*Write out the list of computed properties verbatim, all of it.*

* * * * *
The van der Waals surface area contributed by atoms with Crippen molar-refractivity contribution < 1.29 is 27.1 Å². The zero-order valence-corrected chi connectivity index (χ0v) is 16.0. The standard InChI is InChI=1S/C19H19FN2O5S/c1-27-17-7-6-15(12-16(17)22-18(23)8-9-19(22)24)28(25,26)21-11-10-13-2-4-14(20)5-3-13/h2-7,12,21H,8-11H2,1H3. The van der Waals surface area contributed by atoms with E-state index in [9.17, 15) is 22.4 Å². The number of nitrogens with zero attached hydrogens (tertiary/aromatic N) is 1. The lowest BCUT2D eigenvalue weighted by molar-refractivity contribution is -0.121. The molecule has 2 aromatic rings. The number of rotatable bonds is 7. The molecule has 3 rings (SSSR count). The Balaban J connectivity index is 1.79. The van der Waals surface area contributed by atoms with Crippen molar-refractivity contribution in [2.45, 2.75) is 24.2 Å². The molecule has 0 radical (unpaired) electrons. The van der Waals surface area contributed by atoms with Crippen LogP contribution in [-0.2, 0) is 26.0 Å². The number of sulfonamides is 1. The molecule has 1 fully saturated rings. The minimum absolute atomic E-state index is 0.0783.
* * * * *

The van der Waals surface area contributed by atoms with Crippen molar-refractivity contribution < 1.29 is 27.1 Å². The zero-order valence-corrected chi connectivity index (χ0v) is 16.0. The standard InChI is InChI=1S/C19H19FN2O5S/c1-27-17-7-6-15(12-16(17)22-18(23)8-9-19(22)24)28(25,26)21-11-10-13-2-4-14(20)5-3-13/h2-7,12,21H,8-11H2,1H3. The van der Waals surface area contributed by atoms with E-state index in [9.17, 15) is 22.4 Å². The number of nitrogens with zero attached hydrogens (tertiary/aromatic N) is 1. The lowest BCUT2D eigenvalue weighted by molar-refractivity contribution is -0.121. The molecule has 2 aromatic rings. The number of rotatable bonds is 7. The molecule has 3 rings (SSSR count). The Balaban J connectivity index is 1.79. The van der Waals surface area contributed by atoms with Crippen molar-refractivity contribution in [2.45, 2.75) is 24.2 Å². The molecule has 0 radical (unpaired) electrons. The van der Waals surface area contributed by atoms with Crippen LogP contribution in [-0.2, 0) is 26.0 Å². The number of sulfonamides is 1. The molecule has 1 fully saturated rings. The minimum absolute atomic E-state index is 0.0783.